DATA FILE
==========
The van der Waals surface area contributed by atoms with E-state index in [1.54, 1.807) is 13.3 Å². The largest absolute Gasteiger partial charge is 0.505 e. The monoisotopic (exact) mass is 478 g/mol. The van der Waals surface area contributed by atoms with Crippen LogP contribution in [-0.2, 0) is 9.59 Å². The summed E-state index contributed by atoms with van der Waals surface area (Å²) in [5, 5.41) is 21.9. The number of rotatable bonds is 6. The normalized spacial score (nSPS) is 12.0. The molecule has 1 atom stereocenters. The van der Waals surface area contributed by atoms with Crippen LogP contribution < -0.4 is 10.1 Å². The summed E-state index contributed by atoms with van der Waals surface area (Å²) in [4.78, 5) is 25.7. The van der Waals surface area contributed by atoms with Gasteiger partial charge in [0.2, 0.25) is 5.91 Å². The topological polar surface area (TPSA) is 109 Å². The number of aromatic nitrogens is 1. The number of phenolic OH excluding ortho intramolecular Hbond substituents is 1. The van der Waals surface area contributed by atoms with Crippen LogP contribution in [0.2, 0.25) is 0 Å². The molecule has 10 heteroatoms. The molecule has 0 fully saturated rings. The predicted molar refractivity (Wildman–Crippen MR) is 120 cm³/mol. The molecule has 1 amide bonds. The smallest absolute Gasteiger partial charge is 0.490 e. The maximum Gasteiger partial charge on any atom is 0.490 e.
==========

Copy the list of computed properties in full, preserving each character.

The van der Waals surface area contributed by atoms with E-state index in [1.54, 1.807) is 13.3 Å². The largest absolute Gasteiger partial charge is 0.505 e. The monoisotopic (exact) mass is 478 g/mol. The van der Waals surface area contributed by atoms with Crippen LogP contribution in [-0.2, 0) is 9.59 Å². The summed E-state index contributed by atoms with van der Waals surface area (Å²) in [5, 5.41) is 21.9. The number of rotatable bonds is 6. The normalized spacial score (nSPS) is 12.0. The molecule has 1 atom stereocenters. The van der Waals surface area contributed by atoms with Crippen LogP contribution < -0.4 is 10.1 Å². The summed E-state index contributed by atoms with van der Waals surface area (Å²) in [4.78, 5) is 25.7. The van der Waals surface area contributed by atoms with Gasteiger partial charge in [0.2, 0.25) is 5.91 Å². The topological polar surface area (TPSA) is 109 Å². The number of aromatic nitrogens is 1. The number of phenolic OH excluding ortho intramolecular Hbond substituents is 1. The van der Waals surface area contributed by atoms with Crippen LogP contribution in [0.2, 0.25) is 0 Å². The molecule has 10 heteroatoms. The molecule has 0 fully saturated rings. The predicted molar refractivity (Wildman–Crippen MR) is 120 cm³/mol. The molecule has 1 amide bonds. The smallest absolute Gasteiger partial charge is 0.490 e. The maximum Gasteiger partial charge on any atom is 0.490 e.